Reducing food loss and waste

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Reducing food loss and waste

The need to reduce food loss and waste is a global problem. According to the Food and Agriculture Organization of the United Nations (FAO), about one third of all food produced around the world is lost or wasted in the journey from farm to fork. In the EU, annual food loss or waste is estimated at around 87.6 million tonnes.

Losses and waste exacerbate food insecurity, malnutrition and water consumption, while world hunger is increasing. Inefficiencies in the food supply and consumption chain also have serious environmental impacts. Reducing food loss and waste helps fight hunger and climate change.

The EU and its Member States are committed, through the UN Sustainable Development Goals, to halve per capita food waste at retail and consumer level by 2030 and to reduce food losses throughout production and supply chains.

Reducing food loss and waste image
Factsheet – Food loss and waste: prevention, reuse and recycling

What is the difference?

Food loss: occurs before food reaches the consumer (due to deficiencies in the food production and processing stage)

Food waste: occurs after food reaches the consumer (due to inadequacies at the consumption stage)

How the EU tackles food loss and waste

The EU and its Member States are taking concrete measures to prevent food loss and waste. Only when this is not possible do they suggest reusing, recycling or using the food for other purposes. The guiding principles are enshrined in the EU Waste Directive, which calls on Member States and citizens to:

  • reduce food waste generation from primary production to distribution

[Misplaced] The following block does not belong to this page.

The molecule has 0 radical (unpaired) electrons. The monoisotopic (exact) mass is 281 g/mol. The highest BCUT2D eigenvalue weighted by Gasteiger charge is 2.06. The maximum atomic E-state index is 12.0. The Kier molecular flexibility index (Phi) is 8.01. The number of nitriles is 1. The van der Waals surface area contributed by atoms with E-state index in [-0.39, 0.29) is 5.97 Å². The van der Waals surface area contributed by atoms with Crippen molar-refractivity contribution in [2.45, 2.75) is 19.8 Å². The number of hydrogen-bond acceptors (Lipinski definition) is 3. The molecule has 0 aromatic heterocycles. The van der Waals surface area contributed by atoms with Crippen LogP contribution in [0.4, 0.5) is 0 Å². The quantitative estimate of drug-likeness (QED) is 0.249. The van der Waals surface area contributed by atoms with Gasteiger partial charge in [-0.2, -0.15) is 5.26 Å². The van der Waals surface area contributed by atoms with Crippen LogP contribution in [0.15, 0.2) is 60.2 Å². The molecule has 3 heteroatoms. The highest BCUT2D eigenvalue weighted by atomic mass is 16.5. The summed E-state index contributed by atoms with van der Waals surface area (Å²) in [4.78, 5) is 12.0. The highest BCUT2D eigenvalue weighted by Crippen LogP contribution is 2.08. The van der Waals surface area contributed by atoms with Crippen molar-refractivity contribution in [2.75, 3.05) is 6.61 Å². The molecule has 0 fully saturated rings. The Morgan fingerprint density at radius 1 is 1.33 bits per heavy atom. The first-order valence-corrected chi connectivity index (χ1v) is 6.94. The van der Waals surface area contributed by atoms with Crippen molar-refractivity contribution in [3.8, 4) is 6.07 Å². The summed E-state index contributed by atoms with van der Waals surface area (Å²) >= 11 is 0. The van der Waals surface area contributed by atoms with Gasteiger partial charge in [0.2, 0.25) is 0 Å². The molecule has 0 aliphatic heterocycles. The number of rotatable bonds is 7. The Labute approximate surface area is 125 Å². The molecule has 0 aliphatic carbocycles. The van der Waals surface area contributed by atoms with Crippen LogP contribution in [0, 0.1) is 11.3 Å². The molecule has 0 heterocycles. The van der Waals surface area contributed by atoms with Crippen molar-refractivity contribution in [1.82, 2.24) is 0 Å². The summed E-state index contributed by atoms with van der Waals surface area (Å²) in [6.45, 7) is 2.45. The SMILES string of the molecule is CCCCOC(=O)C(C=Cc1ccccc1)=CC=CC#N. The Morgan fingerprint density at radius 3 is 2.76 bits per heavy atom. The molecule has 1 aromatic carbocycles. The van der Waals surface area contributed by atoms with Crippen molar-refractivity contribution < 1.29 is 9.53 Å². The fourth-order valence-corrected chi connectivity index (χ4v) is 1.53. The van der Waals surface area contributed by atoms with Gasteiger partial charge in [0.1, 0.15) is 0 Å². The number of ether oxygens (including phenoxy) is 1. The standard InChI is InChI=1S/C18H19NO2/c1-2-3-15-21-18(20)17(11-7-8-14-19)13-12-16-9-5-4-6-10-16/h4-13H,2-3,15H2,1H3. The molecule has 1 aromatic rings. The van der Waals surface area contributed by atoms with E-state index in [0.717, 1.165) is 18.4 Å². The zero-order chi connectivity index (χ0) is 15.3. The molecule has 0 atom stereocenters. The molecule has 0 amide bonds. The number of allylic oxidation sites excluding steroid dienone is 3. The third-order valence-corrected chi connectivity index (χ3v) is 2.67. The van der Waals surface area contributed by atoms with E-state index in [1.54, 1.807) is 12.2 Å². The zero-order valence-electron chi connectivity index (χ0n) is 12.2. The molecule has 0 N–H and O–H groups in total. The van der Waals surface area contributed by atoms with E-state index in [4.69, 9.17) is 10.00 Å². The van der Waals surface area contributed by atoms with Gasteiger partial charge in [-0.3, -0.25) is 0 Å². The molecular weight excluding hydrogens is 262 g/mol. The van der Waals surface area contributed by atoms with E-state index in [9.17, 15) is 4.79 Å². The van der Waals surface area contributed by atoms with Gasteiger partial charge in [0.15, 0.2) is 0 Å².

• reduce food waste in households
  • encourage the donation of food
  • monitor and evaluate the implementation of their measures to prevent food waste

Other measures aimed at reducing food loss and waste could include reprocessing into non-food products such as animal feed, composting and others.

In the Council

In 2016, the Council made a political commitment to a number of initiatives such as improving the monitoring of food waste, raising awareness, improving understanding and use of the expiry date (including among consumers) and facilitating the donation of unsold food to charities.

In 2018, the Ministers of Agriculture and Fisheries made a first assessment of the progress made in implementing their political commitments. In this assessment, they summarised the measures taken at national level such as the extension of the list of foods exempted from ‘best before‘ labelling, the amendment of national legislation establishing waste classification rules, date labelling and donation rules.

European Green Deal

The Commission gave new impetus to tackling the issue of food loss and waste when it presented the European Green Deal in December 2019. The EU’s commitment to halve per capita food waste at retail and consumer level by 2030 will take shape in the policies and instruments set out in the new action plan for the circular economy, the farm-to-plate strategy and the biodiversity strategy, all published in 2020.